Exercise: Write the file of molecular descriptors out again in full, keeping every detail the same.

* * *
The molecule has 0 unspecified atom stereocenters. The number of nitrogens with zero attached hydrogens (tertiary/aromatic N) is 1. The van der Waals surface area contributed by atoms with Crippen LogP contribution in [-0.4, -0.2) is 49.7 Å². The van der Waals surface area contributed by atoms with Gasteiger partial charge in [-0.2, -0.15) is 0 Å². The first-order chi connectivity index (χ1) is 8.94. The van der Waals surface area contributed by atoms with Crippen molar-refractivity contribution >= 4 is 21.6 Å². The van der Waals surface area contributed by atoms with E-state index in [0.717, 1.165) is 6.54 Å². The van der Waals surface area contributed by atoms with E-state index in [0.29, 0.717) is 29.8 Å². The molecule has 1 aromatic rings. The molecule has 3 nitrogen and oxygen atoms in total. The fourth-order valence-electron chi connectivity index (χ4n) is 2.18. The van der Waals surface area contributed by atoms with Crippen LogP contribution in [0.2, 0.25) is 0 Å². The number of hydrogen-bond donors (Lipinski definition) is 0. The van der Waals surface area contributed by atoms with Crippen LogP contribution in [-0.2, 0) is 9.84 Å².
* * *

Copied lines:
The molecule has 0 unspecified atom stereocenters. The number of nitrogens with zero attached hydrogens (tertiary/aromatic N) is 1. The van der Waals surface area contributed by atoms with Crippen LogP contribution in [-0.4, -0.2) is 49.7 Å². The van der Waals surface area contributed by atoms with Gasteiger partial charge in [-0.2, -0.15) is 0 Å². The first-order chi connectivity index (χ1) is 8.94. The van der Waals surface area contributed by atoms with Crippen molar-refractivity contribution >= 4 is 21.6 Å². The van der Waals surface area contributed by atoms with E-state index in [0.717, 1.165) is 6.54 Å². The van der Waals surface area contributed by atoms with E-state index in [0.29, 0.717) is 29.8 Å². The molecule has 1 aromatic rings. The molecule has 3 nitrogen and oxygen atoms in total. The fourth-order valence-electron chi connectivity index (χ4n) is 2.18. The van der Waals surface area contributed by atoms with Crippen LogP contribution in [0.2, 0.25) is 0 Å². The number of hydrogen-bond donors (Lipinski definition) is 0. The van der Waals surface area contributed by atoms with Crippen LogP contribution in [-0.2, 0) is 9.84 Å².